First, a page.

World Economic Forum reported Sri Lankan economy is transitioning from being factor driven to efficiency driven. Although a portion of the population lives a first world life, Sri Lankan poverty rate is high. With the present economic climate, Asanga Abeyagoonasekera predicts the target GDP per capita of $ 5,500 by the year 2020 as unachievable. He would like it to the other Island nation Singapore whose GDP per capita income is above $ 50,000 – how long will Sri Lanka take to reach that level? The author is estimating the income growth to $ 22,000 per capita will make Sri Lanka to 2040 with the present growth rate.
Asanga put forward his thoughts as Sri Lankan academic and the head of the national security think tank. This book offers insights into how the country has addressed its post-conflict as well as geopolitical challenges, navigated through domestic politics, and ramped up peace-building efforts, to now reaching a junction where it can put its foot firmly on the road to prosperity in the new Asian world order. He is the Director General of the National Security Think Tank, the Institute of National Security Studies Sri Lanka (INSSSL) under the Ministry of Defence. He is a visiting professor for Geopolitics (Northern Kentucky University), International Security (University of Colombo) and International Political Economy (University of London RIC). Asanga is a Columnist for IPCS and the South Asia Journal. He contributes articles on geopolitics and regional security. He has authored many academic journal articles and presented in Defence; Foreign Policy think tanks, Universities and Government Ministries including Quai d’ Orsay in Paris, LKY School of Public Policy in Singapore, Jesus College Cambridge University. His primary field of interest is geopolitics of South Asia, Indian Ocean Region and regional security in South Asia.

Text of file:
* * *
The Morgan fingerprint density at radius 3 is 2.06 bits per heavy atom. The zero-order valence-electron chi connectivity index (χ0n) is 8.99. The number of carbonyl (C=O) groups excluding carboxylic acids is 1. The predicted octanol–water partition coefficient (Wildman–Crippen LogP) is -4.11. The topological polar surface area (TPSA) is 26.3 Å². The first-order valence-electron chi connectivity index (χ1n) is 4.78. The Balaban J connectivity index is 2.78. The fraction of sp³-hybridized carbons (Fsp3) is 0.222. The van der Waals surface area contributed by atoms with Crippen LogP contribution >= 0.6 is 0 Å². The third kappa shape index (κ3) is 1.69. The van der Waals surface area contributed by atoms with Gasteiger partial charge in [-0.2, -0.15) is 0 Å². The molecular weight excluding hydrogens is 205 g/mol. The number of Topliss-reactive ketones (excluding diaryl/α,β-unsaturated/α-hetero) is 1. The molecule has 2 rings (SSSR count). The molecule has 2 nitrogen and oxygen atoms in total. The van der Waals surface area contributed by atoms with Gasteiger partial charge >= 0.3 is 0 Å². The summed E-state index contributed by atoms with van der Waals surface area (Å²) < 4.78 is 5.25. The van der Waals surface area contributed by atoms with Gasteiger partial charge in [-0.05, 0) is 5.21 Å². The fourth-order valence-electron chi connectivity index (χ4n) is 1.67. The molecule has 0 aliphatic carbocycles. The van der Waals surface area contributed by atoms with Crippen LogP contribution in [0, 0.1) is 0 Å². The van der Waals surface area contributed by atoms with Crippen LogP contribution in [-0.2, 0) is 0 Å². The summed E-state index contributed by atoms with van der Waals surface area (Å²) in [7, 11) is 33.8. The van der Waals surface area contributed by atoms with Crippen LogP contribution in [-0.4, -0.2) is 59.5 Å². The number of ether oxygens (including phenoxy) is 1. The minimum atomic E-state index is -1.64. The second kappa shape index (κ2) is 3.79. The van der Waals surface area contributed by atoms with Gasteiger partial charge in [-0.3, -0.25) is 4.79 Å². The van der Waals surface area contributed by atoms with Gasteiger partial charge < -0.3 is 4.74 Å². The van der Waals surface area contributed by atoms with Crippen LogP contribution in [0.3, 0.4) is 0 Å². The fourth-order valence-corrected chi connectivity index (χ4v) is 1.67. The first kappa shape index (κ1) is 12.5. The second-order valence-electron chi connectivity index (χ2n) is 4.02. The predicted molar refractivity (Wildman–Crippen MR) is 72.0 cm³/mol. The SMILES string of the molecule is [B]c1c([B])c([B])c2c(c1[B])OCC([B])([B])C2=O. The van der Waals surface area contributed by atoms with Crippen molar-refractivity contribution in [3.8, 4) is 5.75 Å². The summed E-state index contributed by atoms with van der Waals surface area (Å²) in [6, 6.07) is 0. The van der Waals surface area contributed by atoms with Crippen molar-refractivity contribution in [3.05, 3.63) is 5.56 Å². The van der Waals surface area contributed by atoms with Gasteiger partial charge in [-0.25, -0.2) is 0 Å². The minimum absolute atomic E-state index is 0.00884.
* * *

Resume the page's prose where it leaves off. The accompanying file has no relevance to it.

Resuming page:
He has 13 years of experience at the Government Administration sector. He was the former Executive Director of the Government think tank on Foreign Policy, the Lakshman Kadirgamar Institute for International Relations and Strategic Studies and was the Advisor to Minister of External Affairs from 2012-2015. At the same time, he was the Director General of Bandaranayake International Diplomatic Training Institute (BIDTI), Government diplomatic training institute.
He was educated at Harvard Kennedy School, Jackson Institute for Global Affairs at Yale University, Lee Kuan Yew School of Public Policy (Singapore), ECU Perth (Western Australia), University of Oxford (England). Asanga is an Alumnus of the US State Department International Visitors Leadership Program(IVLP), National Defense University in Washington and APCSS (Hawaii). He was recognized as a Young Global Leader (YGL) for the World Economic Forum in 2012. His 2015 published book “Towards a better world order” focus geopolitics of the region and importance of preserving Sri Lanka’s democratic institutions. In 2016, he authored a chapter “The Modi Doctrine: New Paradigms in India’s Foreign Policy.”